You are now connected to database 'hue'.
    postgres=# create user hue with password '<secretpassword>';
    postgres=# grant all privileges on database hue to hue;
    postgres=# \q
  12. Restart the PostgreSQL server.
    $ sudo service postgresql restart
  13. Verify connectivity.
    psql –h localhost –U hue –d hue 
    Password for user hue: <secretpassword>
  14. Configure the PostgreSQL server to start at boot.
    OS Command

    RHEL

    $ sudo /sbin/chkconfig postgresql on
    $ sudo /sbin/chkconfig --list postgresql
    postgresql          0:off   1:off   2:on    3:on    4:on    5:on    6:off

    SLES

    $ sudo chkconfig --add postgresql

    Ubuntu or Debian

    $ sudo chkconfig postgresql on
  15. Open the Hue configuration file in a text editor.
  16. Directly below the [[database]] section under the [desktop] line, add the following options (and modify accordingly for your PostgreSQL setup).
    host=localhost
    port=5432
    engine=postgresql_psycopg2
    user=hue
    password=<secretpassword>
    name=hue
  17. As the hue user, configure Hue to load the existing data and create the necessary database tables.
    $ sudo -u hue <HUE_HOME>/build/env/bin/hue syncdb --noinput
  18. Determine the foreign key ID.
    bash# su – postgres
    $ psql –h localhost –U hue –d hue
    postgres=# \d auth_permission;
  19. Drop the foreign key that you retrieved in the previous step.
    postgres=# ALTER TABLE auth_permission DROP CONSTRAINT content_type_id_refs_id_<XXXXXX>;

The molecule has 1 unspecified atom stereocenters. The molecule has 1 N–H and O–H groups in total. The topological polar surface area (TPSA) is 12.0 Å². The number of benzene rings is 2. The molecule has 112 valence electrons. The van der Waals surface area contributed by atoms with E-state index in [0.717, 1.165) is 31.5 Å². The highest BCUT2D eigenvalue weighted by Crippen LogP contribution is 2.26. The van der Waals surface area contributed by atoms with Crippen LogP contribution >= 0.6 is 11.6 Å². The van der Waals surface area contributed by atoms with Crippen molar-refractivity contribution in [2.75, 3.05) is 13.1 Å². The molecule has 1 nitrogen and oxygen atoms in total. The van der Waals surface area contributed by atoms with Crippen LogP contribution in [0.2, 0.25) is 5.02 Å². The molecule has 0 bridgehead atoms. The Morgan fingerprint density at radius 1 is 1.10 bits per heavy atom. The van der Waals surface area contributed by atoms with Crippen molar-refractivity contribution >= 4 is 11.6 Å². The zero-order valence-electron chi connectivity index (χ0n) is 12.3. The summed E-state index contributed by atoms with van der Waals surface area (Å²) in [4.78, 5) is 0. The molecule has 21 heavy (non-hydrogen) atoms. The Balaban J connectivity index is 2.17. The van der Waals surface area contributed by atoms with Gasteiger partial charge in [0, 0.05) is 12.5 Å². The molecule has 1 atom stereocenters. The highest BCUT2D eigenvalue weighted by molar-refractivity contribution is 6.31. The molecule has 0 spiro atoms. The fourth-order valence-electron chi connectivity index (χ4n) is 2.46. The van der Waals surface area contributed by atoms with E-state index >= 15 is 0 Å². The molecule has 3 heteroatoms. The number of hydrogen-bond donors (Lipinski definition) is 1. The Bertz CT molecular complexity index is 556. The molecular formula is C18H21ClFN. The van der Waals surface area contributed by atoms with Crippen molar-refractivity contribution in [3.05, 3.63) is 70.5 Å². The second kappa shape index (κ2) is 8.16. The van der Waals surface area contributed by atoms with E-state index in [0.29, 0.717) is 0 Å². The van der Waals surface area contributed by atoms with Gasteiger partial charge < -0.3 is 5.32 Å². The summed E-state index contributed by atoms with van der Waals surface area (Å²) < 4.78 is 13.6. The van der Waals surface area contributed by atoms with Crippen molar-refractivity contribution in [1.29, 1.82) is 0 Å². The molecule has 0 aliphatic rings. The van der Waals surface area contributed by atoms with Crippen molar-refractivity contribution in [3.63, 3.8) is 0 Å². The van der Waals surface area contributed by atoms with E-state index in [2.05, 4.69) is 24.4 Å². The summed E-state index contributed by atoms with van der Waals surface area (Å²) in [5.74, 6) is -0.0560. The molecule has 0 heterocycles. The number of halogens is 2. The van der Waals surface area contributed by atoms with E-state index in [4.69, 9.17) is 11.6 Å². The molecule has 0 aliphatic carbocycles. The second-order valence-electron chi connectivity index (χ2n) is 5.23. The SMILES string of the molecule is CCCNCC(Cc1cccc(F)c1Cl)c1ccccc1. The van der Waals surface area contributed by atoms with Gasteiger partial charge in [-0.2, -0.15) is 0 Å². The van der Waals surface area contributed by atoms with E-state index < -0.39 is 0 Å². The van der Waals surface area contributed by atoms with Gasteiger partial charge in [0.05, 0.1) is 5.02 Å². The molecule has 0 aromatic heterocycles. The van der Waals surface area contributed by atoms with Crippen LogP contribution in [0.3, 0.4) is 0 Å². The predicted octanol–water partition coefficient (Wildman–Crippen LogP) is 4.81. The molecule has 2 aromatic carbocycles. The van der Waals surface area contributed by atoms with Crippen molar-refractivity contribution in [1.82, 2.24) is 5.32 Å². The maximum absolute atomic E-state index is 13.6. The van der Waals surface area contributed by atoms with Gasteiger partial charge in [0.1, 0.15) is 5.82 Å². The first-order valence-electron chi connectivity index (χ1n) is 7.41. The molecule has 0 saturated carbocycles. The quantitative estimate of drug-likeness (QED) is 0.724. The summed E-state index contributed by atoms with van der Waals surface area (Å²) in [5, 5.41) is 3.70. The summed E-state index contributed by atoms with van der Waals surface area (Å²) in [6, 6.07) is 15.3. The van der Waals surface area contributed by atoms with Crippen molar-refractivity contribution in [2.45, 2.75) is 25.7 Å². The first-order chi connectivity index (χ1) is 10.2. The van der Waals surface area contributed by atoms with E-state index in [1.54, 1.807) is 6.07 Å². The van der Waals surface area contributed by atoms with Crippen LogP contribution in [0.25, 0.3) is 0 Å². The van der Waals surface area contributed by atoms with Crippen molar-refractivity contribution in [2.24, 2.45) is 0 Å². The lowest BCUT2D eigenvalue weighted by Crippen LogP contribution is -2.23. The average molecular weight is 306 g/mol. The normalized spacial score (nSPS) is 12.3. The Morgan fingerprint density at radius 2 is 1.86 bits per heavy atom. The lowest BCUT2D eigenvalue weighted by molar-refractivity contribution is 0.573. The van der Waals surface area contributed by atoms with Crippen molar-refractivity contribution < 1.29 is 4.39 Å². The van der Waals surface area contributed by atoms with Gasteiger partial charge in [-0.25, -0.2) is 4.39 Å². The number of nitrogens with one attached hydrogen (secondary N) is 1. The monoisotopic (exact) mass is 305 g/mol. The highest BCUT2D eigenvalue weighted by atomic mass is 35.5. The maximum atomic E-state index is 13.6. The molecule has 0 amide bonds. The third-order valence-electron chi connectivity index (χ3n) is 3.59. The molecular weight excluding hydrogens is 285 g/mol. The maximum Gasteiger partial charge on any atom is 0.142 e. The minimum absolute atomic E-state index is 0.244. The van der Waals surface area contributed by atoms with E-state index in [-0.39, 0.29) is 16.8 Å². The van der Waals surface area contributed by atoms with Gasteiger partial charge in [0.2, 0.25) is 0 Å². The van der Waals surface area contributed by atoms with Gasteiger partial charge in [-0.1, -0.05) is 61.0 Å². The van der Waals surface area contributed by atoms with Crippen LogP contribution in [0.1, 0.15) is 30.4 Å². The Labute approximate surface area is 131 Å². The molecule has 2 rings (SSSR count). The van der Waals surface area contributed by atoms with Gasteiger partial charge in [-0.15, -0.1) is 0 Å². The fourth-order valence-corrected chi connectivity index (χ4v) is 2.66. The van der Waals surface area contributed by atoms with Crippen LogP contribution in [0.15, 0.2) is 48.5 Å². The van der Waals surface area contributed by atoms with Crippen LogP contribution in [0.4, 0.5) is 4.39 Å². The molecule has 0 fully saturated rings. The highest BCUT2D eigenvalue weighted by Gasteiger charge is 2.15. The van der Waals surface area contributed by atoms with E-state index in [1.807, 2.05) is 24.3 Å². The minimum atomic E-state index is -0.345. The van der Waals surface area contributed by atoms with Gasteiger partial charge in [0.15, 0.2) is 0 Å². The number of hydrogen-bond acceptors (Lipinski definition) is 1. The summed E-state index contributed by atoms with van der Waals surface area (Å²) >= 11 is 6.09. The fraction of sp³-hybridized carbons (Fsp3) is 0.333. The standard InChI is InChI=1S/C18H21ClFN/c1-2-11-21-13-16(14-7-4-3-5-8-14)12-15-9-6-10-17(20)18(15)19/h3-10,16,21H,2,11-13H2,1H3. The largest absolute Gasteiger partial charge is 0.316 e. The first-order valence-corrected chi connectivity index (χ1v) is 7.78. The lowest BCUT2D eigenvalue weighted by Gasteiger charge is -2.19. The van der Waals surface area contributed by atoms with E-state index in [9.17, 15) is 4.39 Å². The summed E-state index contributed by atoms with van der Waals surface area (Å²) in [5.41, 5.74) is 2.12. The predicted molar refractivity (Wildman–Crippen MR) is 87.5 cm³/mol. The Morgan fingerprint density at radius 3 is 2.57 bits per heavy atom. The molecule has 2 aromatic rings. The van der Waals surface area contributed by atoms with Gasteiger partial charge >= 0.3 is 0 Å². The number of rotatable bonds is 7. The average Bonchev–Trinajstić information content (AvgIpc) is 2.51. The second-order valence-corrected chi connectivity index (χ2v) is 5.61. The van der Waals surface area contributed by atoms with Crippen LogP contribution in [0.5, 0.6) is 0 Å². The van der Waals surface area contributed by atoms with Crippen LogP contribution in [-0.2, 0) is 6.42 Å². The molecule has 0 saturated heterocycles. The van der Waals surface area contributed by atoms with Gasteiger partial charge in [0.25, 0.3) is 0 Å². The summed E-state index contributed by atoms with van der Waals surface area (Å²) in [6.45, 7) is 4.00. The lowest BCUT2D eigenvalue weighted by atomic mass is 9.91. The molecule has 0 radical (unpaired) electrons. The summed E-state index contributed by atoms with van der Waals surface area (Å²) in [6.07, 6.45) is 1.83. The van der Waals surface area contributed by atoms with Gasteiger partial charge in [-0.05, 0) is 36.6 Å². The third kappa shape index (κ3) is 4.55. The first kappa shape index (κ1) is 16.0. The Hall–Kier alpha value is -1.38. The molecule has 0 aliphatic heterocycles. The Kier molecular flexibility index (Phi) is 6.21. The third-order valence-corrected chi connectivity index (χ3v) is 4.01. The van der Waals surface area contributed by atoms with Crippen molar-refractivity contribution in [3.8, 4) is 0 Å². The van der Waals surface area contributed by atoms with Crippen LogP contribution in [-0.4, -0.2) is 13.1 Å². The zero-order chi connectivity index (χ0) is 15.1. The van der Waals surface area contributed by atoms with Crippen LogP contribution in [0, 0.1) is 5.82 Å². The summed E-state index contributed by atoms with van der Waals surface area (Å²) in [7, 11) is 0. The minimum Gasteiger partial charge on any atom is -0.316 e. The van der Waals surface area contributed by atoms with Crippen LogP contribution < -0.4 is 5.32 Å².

20. Delete the rows in the django_content_type table.
    postgres=# TRUNCATE django_content_type CASCADE;
  21. Load the data.
    $ sudo -u hue <HUE_HOME>/build/env/bin/hue loaddata <some-temporary-file>.json
  22. Add back the foreign key you dropped.
    bash# su – postgres
    $ psql –h localhost –U hue –d hue 
    postgres=# ALTER TABLE auth_permission ADD CONSTRAINT content_type_id_refs_id_<XXXXXX> FOREIGN KEY (content_type_id) REFERENCES django_content_type(id) DEFERRABLE INITIALLY DEFERRED;

Configuring the Hue Server to Store Data in Oracle

  1. Ensure Python 2.6 or newer is installed on the server Hue is running on.
  2. Download the Oracle client libraries at Instant Client for Linux x86-64 Version 11.1.0.7.0, Basic and SDK (with headers) zip files to the same directory.
  3. Unzip the zip files.
  4. Set environment variables to reference the libraries.
    $ export ORACLE_HOME=<download directory> 
    $ export LD_LIBRARY_PATH=$LD_LIBRARY_PATH:$ORACLE_HOME 
  5. Create a symbolic link for the shared object:
    $ cd $ORACLE_HOME 
    $ ln -sf libclntsh.so.11.1 libclntsh.so
  6. Install the Python Oracle library.
    $ <HUE_HOME>/build/env/bin/pip install cx_Oracle
  7. Upgrade django south.
    $ <HUE_HOME>/build/env/bin/pip install south --upgrade
  8. Get a data dump by executing:
    $ <HUE_HOME>/build/env/bin/hue dumpdata > <some-temporary-file>.json --indent 2  
  9. Open the Hue configuration file in a text editor.
  10. Directly below the [[database]] section under the [desktop] line, add the following options (and modify accordingly for your Oracle setup):
    host=localhost
    port=1521
    engine=oracle
    user=hue
    password=<secretpassword>
    name=<SID of the Oracle database, for example, 'XE'>
  11. As the hue user, configure Hue to load the existing data and create the necessary database tables.
    $ sudo -u hue <HUE_HOME>/build/env/bin/hue syncdb --noinput
  12. Migrate the Hue database.
    $ <HUE_HOME>/build/env/bin/hue migrate
  13. Generate statements to delete all data from Oracle tables:
    > SELECT 'DELETE FROM ' || '.' || table_name || ';' FROM user_tables;   
  14. Run the statements generated in the preceding step.
  15. Load the data.
    $ sudo -u hue <HUE_HOME>/build/env/bin/hue loaddata <some-temporary-file>.json